July 3, 2019

The 7 Challenges of IoT Software Development

software update

We recently came across an article on the 7 challenges of IoT software development – here’s our engineering team’s thoughts and quick responses:


1. Operating System Considerations

While more than 80% of embedded devices are running Linux, there are growing contenders in the marketplace. Windows 10 IoT has a growing following, and strong integration into the Azure ecosystem. Sometimes, a traditional operating system is not always a requirement: JavaME.

Docker’s recent partnership with ARM may also start to reach onto edge devices, bringing their agnostic approach to the wider device ecosystem.

2. Choosing Gateways

When choosing gateways for your IoT solution, always ensure that you have chosen gateways with strong software offerings and support: SDK’s, API access, documentation. Many gateways do not come off the shelf ready to work, and you should ensure space to grow as your requirements evolve. Gateways with security enabled by default gives a strong advantage. Remote access to your gateways is crucial – a common pain point for our partner GSI’s is requiring direct access – the man in a van is expensive and slow at IoT scale.

3. Deciding on the Right IoT Platform

IoT Platforms should be evaluated on their usability, scalability and ongoing support.

Identifying a system that is well documented with a good user interface, especially around billing – slips of the mouse can cause surprises if wrong instance sizes etc are selected!

You should ensure that the pricing of a platform scales well with your estimated load.

Support for authentication and token based access systems as well as integration with authentication systems such as AD, SSO, SAS tokens, multiple CA, multiple HSM connectivity gives greater flexibility to interact with multiple systems.

Platforms should be capable of communicating over multiple protocols: HTTP, HTTPS, MQTT, WebSockets etc. The tools ideally should be installable on cloud and on-prem, and as managed service.

4. Security (Again!)

Traditional security models do not scale when applied to IoT. Platforms must be decentralised to allow automation of passwords and certificate handling.

Secure update delivery and validation of those updates is critical. Using code signing techniques makes it harder for an attacker to inject their own code to this update cycle. With policy-based encryption and delivery of certificates, it can be validating that devices don’t run unsigned code, simply revoking a certificate could prevent a device from running any malicious software.

Automated vulnerability scanning for software dependencies along with regular penetration testing helps to uncover blind spots. Engaging the entire community with a public bug bounty and disclosure policy helps to ensure that responsible disclosure of vulnerabilities is maintained.

Clean code practices with strong test coverage help developers ensure that software is running as intended and reduce the risk of oversights.

Policy-driven communication: giving a device specific roles and permissions helps to limit the attack space available to a compromised device.

Developers for IoT platforms should avoid using low level constructs such as raw pointers and arrays as they are prone to buffer overflows. There’s an advantage to using C++ over C for embedded API’s to build these layers of security that protect against a diverse range of threats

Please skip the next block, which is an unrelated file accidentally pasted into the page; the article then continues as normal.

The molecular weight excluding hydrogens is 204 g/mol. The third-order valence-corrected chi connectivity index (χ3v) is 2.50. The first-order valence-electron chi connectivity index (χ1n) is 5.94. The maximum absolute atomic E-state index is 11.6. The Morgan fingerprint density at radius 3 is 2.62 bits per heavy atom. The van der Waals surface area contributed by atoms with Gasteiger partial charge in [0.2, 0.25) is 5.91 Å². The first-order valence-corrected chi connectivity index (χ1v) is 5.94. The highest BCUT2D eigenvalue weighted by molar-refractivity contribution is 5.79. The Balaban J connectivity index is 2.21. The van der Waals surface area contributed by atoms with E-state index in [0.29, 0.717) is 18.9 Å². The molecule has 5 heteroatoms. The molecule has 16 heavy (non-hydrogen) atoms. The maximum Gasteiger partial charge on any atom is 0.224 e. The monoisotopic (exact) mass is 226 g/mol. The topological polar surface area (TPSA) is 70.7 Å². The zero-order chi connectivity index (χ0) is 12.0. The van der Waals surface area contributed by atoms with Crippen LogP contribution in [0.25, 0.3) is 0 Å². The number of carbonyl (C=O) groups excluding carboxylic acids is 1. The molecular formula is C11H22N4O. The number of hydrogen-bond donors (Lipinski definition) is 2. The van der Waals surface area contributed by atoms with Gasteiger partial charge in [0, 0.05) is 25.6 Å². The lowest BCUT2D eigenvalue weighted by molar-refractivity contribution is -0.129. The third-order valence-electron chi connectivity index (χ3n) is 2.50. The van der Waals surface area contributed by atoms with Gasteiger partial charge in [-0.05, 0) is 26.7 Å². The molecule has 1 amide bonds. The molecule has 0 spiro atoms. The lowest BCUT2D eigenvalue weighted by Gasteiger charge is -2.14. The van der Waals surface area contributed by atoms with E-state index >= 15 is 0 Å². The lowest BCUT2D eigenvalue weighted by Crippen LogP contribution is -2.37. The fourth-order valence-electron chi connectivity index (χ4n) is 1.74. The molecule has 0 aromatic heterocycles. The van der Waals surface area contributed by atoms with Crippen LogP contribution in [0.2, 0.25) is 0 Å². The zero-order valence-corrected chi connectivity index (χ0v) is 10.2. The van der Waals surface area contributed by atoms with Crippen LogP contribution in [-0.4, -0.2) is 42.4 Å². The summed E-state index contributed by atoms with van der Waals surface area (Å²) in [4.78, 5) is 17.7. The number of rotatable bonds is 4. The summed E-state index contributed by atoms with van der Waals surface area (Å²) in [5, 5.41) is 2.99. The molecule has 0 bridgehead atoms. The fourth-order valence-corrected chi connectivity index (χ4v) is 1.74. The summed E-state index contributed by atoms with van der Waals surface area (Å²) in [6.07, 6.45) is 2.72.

Device Authority’s Enterprise Security Blueprint helps to lay out these layers and build in security across a device lifecycle.

5. Total Control Over Quality

Platforms should ensure that regular updates are applied automatically, with secure delivery of updates. Authentication on demand systems give a regular cadence of devices checking in and ensuring that systems are maintained.

Additionally, strong documentation and accessible support systems allow users to get timely support for what is becoming critical infrastructure. It should be ensured that breaches and leaks are addressed within a reasonable timeframe

6. User-Friendly Design

Many IoT platforms are developer made, developer focused and require significant training to extract value from. Simple IoT platforms make it easy for users to perform common tasks, while preventing security and configuration mistakes that are easy to overlook with an interface that hides information.

SDKs available for developers help to provide best practices to a developer. Sample applications allow leading by example, but care should be taken that sample code may not be fully production ready as its purpose is to educate and inform.

7. Cross-Platform Deployment

Cross-compilation of agent code to different devices is enabled by using a standard toolchain (C or C++) such as a GNU toolchain allows code to be deployed across many different architectures.

Choosing libraries that are open source and available for cross compilation makes this task much simpler.

For backend systems try and stick to server based systems such as Java and node.js that can run in multiple ecosystems.

Containerisation of applications using Docker allows for deployment of applications into multiple hosting providers, whether that is on bare metal servers, VM’s or fully managed cloud systems with high availability systems.

As the IoT ecosystem grows within the world, performance, security and architecture considerations become increasingly important. IoT platforms have a disruptive model, with user-less devices released into the public domain at a scale that has never been seen before. As developers we have the responsibility to make informed decisions that will impact the world.

Sam Boswell